There is no room for complacency. Each country will play a significant part in achieving the common target of the G20. Reform is hard while economic growth and new jobs needs to be earned. It will take concrete actions across the G20 to boost investment, trade, competition and employment opportunities, as well as getting macroeconomic fundamentals right.

Specifically on boosting investment, particularly in infrastructure, the G20 had an extensive discussion about the common challenges that is faced. There is much that can be done to remove constraints to private sector investment by establishing sound and predictable policy and regulatory frameworks.

The G20 also had a discussion on the global economy, particularly with regard to monetary policy and has committed to enhancing cooperation, increasing communication and building resilience in its financial markets and our economies. In particular, it’s about enhancing cooperation and communication between countries as well as building resilience in the economies and financial markets.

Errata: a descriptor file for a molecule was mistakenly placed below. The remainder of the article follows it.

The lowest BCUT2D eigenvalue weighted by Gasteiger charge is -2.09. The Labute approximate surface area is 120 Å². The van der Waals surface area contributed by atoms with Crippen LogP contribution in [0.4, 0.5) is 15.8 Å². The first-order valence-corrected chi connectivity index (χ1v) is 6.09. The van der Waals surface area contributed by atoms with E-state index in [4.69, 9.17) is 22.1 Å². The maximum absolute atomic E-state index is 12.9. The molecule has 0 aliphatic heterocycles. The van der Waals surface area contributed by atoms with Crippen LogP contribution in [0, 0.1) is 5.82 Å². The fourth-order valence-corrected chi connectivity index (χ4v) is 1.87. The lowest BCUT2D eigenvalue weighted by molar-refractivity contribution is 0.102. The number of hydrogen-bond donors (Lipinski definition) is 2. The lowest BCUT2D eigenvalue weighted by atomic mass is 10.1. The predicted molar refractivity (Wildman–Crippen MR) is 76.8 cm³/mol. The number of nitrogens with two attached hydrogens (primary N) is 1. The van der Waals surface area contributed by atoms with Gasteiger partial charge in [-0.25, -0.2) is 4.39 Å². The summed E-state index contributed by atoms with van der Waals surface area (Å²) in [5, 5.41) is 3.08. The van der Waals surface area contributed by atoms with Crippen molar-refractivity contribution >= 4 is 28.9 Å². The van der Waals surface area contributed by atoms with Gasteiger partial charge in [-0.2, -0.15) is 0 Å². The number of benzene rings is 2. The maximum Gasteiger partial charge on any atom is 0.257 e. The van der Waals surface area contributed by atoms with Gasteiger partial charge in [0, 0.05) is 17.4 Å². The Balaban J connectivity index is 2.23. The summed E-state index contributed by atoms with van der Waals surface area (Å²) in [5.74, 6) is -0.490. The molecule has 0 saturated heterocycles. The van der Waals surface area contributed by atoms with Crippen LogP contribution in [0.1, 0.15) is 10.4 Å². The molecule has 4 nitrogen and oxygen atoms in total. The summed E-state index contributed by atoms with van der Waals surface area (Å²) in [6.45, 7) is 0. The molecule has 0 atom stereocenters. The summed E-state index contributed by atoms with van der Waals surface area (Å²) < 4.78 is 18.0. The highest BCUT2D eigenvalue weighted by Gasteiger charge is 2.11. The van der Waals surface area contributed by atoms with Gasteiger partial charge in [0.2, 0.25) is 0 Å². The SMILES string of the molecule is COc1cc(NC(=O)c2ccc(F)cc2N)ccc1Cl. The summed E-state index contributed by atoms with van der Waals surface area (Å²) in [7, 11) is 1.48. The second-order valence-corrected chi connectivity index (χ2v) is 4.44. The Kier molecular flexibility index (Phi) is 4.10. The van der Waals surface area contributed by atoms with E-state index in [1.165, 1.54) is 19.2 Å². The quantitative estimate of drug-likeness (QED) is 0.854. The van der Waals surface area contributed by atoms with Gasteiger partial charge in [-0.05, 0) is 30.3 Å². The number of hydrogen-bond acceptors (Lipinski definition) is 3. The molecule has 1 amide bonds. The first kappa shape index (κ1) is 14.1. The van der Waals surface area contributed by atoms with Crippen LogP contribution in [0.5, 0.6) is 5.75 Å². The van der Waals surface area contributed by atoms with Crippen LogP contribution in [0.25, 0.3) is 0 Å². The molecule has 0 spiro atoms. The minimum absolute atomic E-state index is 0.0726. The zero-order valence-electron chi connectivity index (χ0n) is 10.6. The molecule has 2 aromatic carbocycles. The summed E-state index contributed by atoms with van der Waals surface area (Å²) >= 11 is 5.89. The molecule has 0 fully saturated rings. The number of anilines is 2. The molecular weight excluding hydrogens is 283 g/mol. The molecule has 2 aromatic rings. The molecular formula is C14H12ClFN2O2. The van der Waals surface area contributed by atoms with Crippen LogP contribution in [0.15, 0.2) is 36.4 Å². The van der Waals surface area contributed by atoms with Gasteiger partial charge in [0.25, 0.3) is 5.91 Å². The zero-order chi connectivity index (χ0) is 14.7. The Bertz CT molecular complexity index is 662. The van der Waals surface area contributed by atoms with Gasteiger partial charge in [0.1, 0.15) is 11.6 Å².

In regard to the International Monetary Fund (IMF), the G20 must ratify the 2010 reforms, and encourages the United States to do so before the next G20 meeting.

The situation in Ukraine has been unfolding over the past weekend. Individual Finance Ministers have been monitoring developments, although it is chiefly a matter for the Leaders and Foreign Ministers, especially given the fluidity of the situation. It is clear, however, there will be economic consequences of these developments and, in particular, the IMF remains the institution best prepared to help countries in transition.

The G20 also made solid progress in ensuring companies pay their fair share of tax. A Common Reporting Standard was endorsed, allowing for the automatic exchange of tax information between jurisdictions. This standard will enhance transparency and reduce opportunities for tax evasion and avoidance.

Communiqué Meeting of Finance Ministers and Central Bank Governors Sydney, 22-23 February 2014